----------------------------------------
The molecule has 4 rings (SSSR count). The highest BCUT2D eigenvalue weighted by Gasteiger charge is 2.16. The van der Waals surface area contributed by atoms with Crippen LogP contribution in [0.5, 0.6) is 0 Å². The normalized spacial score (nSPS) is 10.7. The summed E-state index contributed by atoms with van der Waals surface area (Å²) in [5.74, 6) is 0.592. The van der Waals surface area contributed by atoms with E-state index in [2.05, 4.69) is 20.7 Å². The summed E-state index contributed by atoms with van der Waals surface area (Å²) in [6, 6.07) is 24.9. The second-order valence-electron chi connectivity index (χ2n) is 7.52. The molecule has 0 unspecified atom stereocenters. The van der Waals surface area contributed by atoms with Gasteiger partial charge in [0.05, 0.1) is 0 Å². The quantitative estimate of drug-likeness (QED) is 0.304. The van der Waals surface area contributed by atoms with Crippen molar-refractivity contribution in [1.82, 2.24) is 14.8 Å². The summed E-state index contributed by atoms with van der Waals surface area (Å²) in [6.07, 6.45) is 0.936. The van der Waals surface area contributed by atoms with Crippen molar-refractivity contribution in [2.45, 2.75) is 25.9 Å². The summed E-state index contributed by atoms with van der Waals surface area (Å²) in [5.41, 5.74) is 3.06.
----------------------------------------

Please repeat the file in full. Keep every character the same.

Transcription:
The molecule has 4 rings (SSSR count). The highest BCUT2D eigenvalue weighted by Gasteiger charge is 2.16. The van der Waals surface area contributed by atoms with Crippen LogP contribution in [0.5, 0.6) is 0 Å². The normalized spacial score (nSPS) is 10.7. The summed E-state index contributed by atoms with van der Waals surface area (Å²) in [5.74, 6) is 0.592. The van der Waals surface area contributed by atoms with E-state index in [2.05, 4.69) is 20.7 Å². The summed E-state index contributed by atoms with van der Waals surface area (Å²) in [6, 6.07) is 24.9. The second-order valence-electron chi connectivity index (χ2n) is 7.52. The molecule has 0 unspecified atom stereocenters. The van der Waals surface area contributed by atoms with Gasteiger partial charge in [0.05, 0.1) is 0 Å². The quantitative estimate of drug-likeness (QED) is 0.304. The van der Waals surface area contributed by atoms with Crippen molar-refractivity contribution in [1.82, 2.24) is 14.8 Å². The summed E-state index contributed by atoms with van der Waals surface area (Å²) in [6.07, 6.45) is 0.936. The van der Waals surface area contributed by atoms with Crippen molar-refractivity contribution in [2.45, 2.75) is 25.9 Å². The summed E-state index contributed by atoms with van der Waals surface area (Å²) in [5.41, 5.74) is 3.06.